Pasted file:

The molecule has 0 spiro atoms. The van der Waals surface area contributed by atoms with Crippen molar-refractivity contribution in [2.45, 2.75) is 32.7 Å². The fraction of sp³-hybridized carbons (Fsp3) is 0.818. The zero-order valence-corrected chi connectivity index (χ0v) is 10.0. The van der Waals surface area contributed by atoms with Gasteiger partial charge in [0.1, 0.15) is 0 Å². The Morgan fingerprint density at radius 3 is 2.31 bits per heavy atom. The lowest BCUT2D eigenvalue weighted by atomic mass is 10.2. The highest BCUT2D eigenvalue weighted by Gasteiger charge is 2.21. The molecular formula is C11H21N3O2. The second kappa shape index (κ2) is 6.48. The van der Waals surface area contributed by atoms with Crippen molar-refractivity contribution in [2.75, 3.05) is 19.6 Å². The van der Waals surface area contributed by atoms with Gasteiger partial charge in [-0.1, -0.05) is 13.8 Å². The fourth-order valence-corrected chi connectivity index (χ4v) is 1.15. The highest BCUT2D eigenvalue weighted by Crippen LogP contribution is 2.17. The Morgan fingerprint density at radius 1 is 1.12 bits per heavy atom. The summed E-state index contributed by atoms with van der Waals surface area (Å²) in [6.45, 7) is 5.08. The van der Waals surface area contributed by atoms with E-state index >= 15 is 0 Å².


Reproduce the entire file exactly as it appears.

The molecule has 0 spiro atoms. The van der Waals surface area contributed by atoms with Crippen molar-refractivity contribution in [2.45, 2.75) is 32.7 Å². The fraction of sp³-hybridized carbons (Fsp3) is 0.818. The zero-order valence-corrected chi connectivity index (χ0v) is 10.0. The van der Waals surface area contributed by atoms with Gasteiger partial charge in [0.1, 0.15) is 0 Å². The Morgan fingerprint density at radius 3 is 2.31 bits per heavy atom. The lowest BCUT2D eigenvalue weighted by atomic mass is 10.2. The highest BCUT2D eigenvalue weighted by Gasteiger charge is 2.21. The molecular formula is C11H21N3O2. The second kappa shape index (κ2) is 6.48. The van der Waals surface area contributed by atoms with Crippen molar-refractivity contribution in [2.75, 3.05) is 19.6 Å². The van der Waals surface area contributed by atoms with Gasteiger partial charge in [-0.1, -0.05) is 13.8 Å². The fourth-order valence-corrected chi connectivity index (χ4v) is 1.15. The highest BCUT2D eigenvalue weighted by Crippen LogP contribution is 2.17. The Morgan fingerprint density at radius 1 is 1.12 bits per heavy atom. The summed E-state index contributed by atoms with van der Waals surface area (Å²) in [6.45, 7) is 5.08. The van der Waals surface area contributed by atoms with E-state index >= 15 is 0 Å².